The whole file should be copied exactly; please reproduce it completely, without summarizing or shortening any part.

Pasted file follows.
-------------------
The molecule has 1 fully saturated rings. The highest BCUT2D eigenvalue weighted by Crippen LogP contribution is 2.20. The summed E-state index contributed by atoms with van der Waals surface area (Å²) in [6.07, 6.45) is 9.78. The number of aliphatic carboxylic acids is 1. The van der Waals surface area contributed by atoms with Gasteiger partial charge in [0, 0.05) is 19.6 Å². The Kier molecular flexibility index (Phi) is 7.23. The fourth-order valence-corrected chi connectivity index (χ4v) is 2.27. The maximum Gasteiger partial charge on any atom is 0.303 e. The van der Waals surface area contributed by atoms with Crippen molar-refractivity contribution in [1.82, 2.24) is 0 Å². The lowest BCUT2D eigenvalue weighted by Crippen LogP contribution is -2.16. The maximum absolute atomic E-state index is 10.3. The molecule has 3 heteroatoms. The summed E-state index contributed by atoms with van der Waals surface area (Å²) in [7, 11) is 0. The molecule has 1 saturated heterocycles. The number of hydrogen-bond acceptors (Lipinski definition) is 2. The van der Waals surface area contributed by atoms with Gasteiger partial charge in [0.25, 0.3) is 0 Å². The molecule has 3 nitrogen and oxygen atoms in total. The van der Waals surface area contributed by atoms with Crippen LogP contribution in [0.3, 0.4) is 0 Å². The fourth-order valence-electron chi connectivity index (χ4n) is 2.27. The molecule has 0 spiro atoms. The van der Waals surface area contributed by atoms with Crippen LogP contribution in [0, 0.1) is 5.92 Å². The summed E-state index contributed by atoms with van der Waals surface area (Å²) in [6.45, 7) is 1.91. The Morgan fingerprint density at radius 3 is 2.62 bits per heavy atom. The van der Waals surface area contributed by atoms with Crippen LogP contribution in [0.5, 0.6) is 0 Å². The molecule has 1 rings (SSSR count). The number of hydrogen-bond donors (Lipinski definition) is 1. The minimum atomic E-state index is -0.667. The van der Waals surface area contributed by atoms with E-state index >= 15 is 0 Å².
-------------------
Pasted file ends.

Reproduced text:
The molecule has 1 fully saturated rings. The highest BCUT2D eigenvalue weighted by Crippen LogP contribution is 2.20. The summed E-state index contributed by atoms with van der Waals surface area (Å²) in [6.07, 6.45) is 9.78. The number of aliphatic carboxylic acids is 1. The van der Waals surface area contributed by atoms with Gasteiger partial charge in [0, 0.05) is 19.6 Å². The Kier molecular flexibility index (Phi) is 7.23. The fourth-order valence-corrected chi connectivity index (χ4v) is 2.27. The maximum Gasteiger partial charge on any atom is 0.303 e. The van der Waals surface area contributed by atoms with Crippen molar-refractivity contribution in [1.82, 2.24) is 0 Å². The lowest BCUT2D eigenvalue weighted by Crippen LogP contribution is -2.16. The maximum absolute atomic E-state index is 10.3. The molecule has 3 heteroatoms. The summed E-state index contributed by atoms with van der Waals surface area (Å²) in [7, 11) is 0. The molecule has 1 saturated heterocycles. The number of hydrogen-bond acceptors (Lipinski definition) is 2. The van der Waals surface area contributed by atoms with Gasteiger partial charge in [0.25, 0.3) is 0 Å². The molecule has 3 nitrogen and oxygen atoms in total. The van der Waals surface area contributed by atoms with Crippen LogP contribution in [0.3, 0.4) is 0 Å². The fourth-order valence-electron chi connectivity index (χ4n) is 2.27. The molecule has 0 spiro atoms. The van der Waals surface area contributed by atoms with Crippen LogP contribution in [0, 0.1) is 5.92 Å². The summed E-state index contributed by atoms with van der Waals surface area (Å²) in [6.45, 7) is 1.91. The Morgan fingerprint density at radius 3 is 2.62 bits per heavy atom. The van der Waals surface area contributed by atoms with Crippen LogP contribution in [0.5, 0.6) is 0 Å². The molecule has 1 rings (SSSR count). The number of hydrogen-bond donors (Lipinski definition) is 1. The minimum atomic E-state index is -0.667. The van der Waals surface area contributed by atoms with E-state index >= 15 is 0 Å².